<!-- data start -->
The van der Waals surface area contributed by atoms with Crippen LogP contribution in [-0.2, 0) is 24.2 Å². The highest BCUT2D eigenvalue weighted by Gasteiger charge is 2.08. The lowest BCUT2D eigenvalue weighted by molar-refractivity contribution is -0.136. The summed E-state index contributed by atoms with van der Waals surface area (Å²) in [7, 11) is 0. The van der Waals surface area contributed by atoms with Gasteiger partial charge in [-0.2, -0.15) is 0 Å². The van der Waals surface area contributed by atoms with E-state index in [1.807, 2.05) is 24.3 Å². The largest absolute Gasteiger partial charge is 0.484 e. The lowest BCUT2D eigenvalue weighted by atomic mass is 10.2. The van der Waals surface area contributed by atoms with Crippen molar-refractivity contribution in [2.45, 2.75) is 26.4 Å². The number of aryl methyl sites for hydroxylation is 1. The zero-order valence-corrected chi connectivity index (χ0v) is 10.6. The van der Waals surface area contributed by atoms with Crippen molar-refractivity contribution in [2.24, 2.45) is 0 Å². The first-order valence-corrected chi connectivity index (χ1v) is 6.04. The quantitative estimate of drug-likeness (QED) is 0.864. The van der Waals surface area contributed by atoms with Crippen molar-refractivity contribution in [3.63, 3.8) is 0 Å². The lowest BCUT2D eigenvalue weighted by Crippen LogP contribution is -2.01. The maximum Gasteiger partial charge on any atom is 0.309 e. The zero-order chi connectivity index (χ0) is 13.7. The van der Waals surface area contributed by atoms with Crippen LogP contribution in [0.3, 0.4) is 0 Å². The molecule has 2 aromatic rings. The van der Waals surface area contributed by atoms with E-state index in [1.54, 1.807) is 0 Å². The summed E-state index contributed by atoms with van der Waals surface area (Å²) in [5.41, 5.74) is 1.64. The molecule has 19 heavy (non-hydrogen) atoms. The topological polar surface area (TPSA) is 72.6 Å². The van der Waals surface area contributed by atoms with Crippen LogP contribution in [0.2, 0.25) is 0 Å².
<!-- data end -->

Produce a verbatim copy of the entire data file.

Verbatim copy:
The van der Waals surface area contributed by atoms with Crippen LogP contribution in [-0.2, 0) is 24.2 Å². The highest BCUT2D eigenvalue weighted by Gasteiger charge is 2.08. The lowest BCUT2D eigenvalue weighted by molar-refractivity contribution is -0.136. The summed E-state index contributed by atoms with van der Waals surface area (Å²) in [7, 11) is 0. The van der Waals surface area contributed by atoms with Gasteiger partial charge in [-0.2, -0.15) is 0 Å². The van der Waals surface area contributed by atoms with E-state index in [1.807, 2.05) is 24.3 Å². The largest absolute Gasteiger partial charge is 0.484 e. The lowest BCUT2D eigenvalue weighted by atomic mass is 10.2. The van der Waals surface area contributed by atoms with Crippen molar-refractivity contribution in [2.45, 2.75) is 26.4 Å². The number of aryl methyl sites for hydroxylation is 1. The zero-order valence-corrected chi connectivity index (χ0v) is 10.6. The van der Waals surface area contributed by atoms with Crippen molar-refractivity contribution in [2.24, 2.45) is 0 Å². The first-order valence-corrected chi connectivity index (χ1v) is 6.04. The quantitative estimate of drug-likeness (QED) is 0.864. The van der Waals surface area contributed by atoms with Crippen molar-refractivity contribution in [3.63, 3.8) is 0 Å². The lowest BCUT2D eigenvalue weighted by Crippen LogP contribution is -2.01. The maximum Gasteiger partial charge on any atom is 0.309 e. The zero-order chi connectivity index (χ0) is 13.7. The van der Waals surface area contributed by atoms with Crippen LogP contribution in [0.3, 0.4) is 0 Å². The molecule has 2 aromatic rings. The van der Waals surface area contributed by atoms with E-state index in [1.54, 1.807) is 0 Å². The summed E-state index contributed by atoms with van der Waals surface area (Å²) in [5.41, 5.74) is 1.64. The molecule has 19 heavy (non-hydrogen) atoms. The topological polar surface area (TPSA) is 72.6 Å². The van der Waals surface area contributed by atoms with Crippen LogP contribution in [0.2, 0.25) is 0 Å².